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Page:Popular Science Monthly Volume 32.djvu/370

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where, a finite being, or beings, who can play with the solar system as a child plays with a toy; and that such being may be willing to do anything which he is properly supplicated to do, For we are not justified in saying that it is impossible for beings having the nature of men, only vastly more powerful, to exist; and if they do exist, they may act as and when we ask them to do so, just as our brother men act. As a matter of fact, the great mass of the human race has believed, and still believes, in such beings, under the various names of fairies, gnomes, angels, and demons. Certainly I do not lack faith in the constancy of natural order. But I am not less convinced that if I were to ask the Bishop of Manchester to do me a kindness which lay within his power, he would do it. And I am unable to see that his action on my request involves any violation of the order of Nature. On the contrary, as I have not the honor to know the bishop personally, my action would be based upon my faith in that "law of Nature," or generalization from experience, which tells me that, as a rule, men who occupy the bishop's position are kindly and courteous. How is the case altered if my request is preferred to some imaginary superior being, or to the Most High Being, who, by the supposition, is able to arrest disease, or make the sun stand still in the heavens, just as easily as I can stop my watch, or make it indicate any hour that pleases me?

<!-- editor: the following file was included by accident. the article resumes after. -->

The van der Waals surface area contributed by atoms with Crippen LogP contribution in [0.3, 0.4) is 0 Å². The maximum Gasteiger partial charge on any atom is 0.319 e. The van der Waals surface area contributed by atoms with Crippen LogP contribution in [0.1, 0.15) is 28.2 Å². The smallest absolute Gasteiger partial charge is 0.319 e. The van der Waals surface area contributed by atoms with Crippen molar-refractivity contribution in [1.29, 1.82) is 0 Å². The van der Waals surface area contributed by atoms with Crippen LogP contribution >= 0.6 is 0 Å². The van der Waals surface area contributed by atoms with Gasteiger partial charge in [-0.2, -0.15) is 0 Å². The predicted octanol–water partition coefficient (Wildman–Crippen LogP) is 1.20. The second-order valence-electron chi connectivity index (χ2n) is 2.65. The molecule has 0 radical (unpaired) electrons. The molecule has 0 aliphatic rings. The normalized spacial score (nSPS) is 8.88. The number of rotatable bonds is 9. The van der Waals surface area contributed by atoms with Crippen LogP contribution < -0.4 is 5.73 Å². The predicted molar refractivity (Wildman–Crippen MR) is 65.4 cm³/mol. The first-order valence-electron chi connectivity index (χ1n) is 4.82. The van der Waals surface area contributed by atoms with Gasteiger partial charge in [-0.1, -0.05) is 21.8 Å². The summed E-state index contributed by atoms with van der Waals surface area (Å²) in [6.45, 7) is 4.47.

I repeat that it is not upon any a priori considerations that objections, either to the supposed efficacy of prayer in modifying the course of events, or to the supposed occurrence of miracles, can be scientifically based. The real objection, and, to my mind, the fatal objection, to both these suppositions, is the inadequacy of the evidence to prove any given case of such occurrences which has been adduced. It is a canon of common sense, to say nothing of science, that the more improbable a supposed occurrence, the more cogent ought to be the evidence in its favor. I have looked somewhat carefully into the subject, and I am unable to find in the records of any miraculous event evidence which even approximates to the fulfilment of this requirement.

But, in the case of prayer, the bishop points out a most just and necessary distinction between its effect on the course of Nature outside ourselves and its effect within the region of the supplicator's mind.

It is a "law of Nature," verifiable by everyday experience, that our already-formed convictions, our strong desires, our intent occupation with particular ideas, modify our mental operations to a most marvelous extent, and produce enduring changes in the direction and in the intensity of our intellectual and moral activities.

Men can intoxicate themselves with ideas as effectually as with alcohol or with bang, and produce, by dint of intense thinking, mental conditions hardly distinguishable from monomania. Demoniac possession is mythical; but the faculty of being possessed, more or less completely, by an idea is probably the fundamental condition of